The priorart is aware of the use of a rotating laser beam in the surveying and map-making arts. For example, US. Patent 3,588,249 issued to Studebaker discloses a transit supported on a plurality of legs and carrying a conventional source of laser beam energy. The laser beam is directed upwardly and strikes a pentaprism. The pentaprism is rotated continuously over a full circle by an electric motor. By leveling the head of the tripod, the laser beam emergent from the pentaprism thus establishes a horizontal reference level. The continuously rotating laser beam strikes a plurality of target devices which may be placed, for example, on various mobile construction vehicles, reference level rods, etc. While apparently satisfactory for its intended purpose, the construction shown in the Studebaker patent does not display complete versatility. For example, it is not apparent how to obtain a vertical reference plane of light with the Studebaker apparatus. A reference vertical plane is often desirable in the construction arts when, for example, it is desired to vertically align a prefabricated wall panel. Further, the use of a pentaprism significantly increases the cost of a device constructed in accordance with the teachings of the Studebaker patent. Such prisms require high optical quality glass because light is transmitted through them.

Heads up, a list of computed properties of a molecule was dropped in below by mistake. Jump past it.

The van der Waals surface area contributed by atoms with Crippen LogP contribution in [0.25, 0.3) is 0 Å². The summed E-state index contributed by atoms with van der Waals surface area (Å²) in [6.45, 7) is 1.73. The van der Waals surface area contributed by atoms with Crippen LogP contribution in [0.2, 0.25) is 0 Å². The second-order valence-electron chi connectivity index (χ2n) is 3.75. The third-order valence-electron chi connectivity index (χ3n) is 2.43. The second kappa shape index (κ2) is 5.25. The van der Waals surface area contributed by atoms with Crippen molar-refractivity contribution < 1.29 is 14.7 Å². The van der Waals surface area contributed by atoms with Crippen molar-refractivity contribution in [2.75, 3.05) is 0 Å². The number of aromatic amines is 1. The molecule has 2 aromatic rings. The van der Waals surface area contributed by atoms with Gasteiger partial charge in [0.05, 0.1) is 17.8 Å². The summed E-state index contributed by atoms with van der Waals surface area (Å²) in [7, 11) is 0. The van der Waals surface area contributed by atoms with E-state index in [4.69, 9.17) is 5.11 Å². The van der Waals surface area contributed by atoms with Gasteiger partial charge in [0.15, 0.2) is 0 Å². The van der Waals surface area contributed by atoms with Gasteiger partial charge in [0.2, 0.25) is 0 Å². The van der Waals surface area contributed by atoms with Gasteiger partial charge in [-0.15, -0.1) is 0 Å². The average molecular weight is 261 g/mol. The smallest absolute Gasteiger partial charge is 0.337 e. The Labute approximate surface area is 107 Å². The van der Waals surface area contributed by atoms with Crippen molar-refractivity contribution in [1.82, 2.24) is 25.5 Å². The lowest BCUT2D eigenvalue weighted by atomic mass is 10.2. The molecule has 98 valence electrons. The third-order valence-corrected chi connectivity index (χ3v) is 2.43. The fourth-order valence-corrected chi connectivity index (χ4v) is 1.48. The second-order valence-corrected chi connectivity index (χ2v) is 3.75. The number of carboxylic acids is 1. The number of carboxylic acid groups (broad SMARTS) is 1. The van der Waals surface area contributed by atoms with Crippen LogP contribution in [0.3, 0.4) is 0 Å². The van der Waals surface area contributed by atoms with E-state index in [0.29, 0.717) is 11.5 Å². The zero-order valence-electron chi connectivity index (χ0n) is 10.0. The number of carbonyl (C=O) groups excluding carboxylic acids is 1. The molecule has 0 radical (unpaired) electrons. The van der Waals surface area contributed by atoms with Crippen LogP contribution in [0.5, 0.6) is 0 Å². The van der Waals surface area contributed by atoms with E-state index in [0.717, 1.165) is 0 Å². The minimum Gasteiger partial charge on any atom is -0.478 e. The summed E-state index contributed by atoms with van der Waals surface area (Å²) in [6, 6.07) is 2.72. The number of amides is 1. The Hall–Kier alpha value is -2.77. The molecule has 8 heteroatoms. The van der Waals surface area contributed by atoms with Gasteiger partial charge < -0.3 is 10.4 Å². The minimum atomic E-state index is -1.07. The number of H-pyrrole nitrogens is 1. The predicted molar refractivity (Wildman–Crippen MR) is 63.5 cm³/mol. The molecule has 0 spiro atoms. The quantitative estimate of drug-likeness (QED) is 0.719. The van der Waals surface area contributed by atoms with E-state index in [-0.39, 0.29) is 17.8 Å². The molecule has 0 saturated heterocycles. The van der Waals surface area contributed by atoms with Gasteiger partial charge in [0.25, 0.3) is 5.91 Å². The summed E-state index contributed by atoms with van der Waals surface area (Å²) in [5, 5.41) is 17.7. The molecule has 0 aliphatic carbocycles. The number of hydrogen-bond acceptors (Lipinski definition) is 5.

According to the practice of this invention, these and other disadvantages of the prior art areovercome by the use of a laser beam sweep apparatus which is detachable from the leveling part of the device, to thereby permit rotation by 90 of the swept-out laser beam to establish a vertical reference plane. Further it has been found, according to this invention, that plane silvered mirrors may be employed which materially reduces the cost of the apparatus. The use of plane silvered surfaces as the reflecting elements for sweeping out the laser beam economically yields a plurality of reflecting surfaces so that the speed of rotation of the reflecting surfaces may be lower than the corresponding speed in prior art constructions such as the Studebaker construction. Lower rotational speeds hence place a correspondingly smaller burden on bearings and other associated elements in the rotational train to thereby yield longer operating life. They also make the beam' more visible to the eye because they yield more light energy per area per unit time.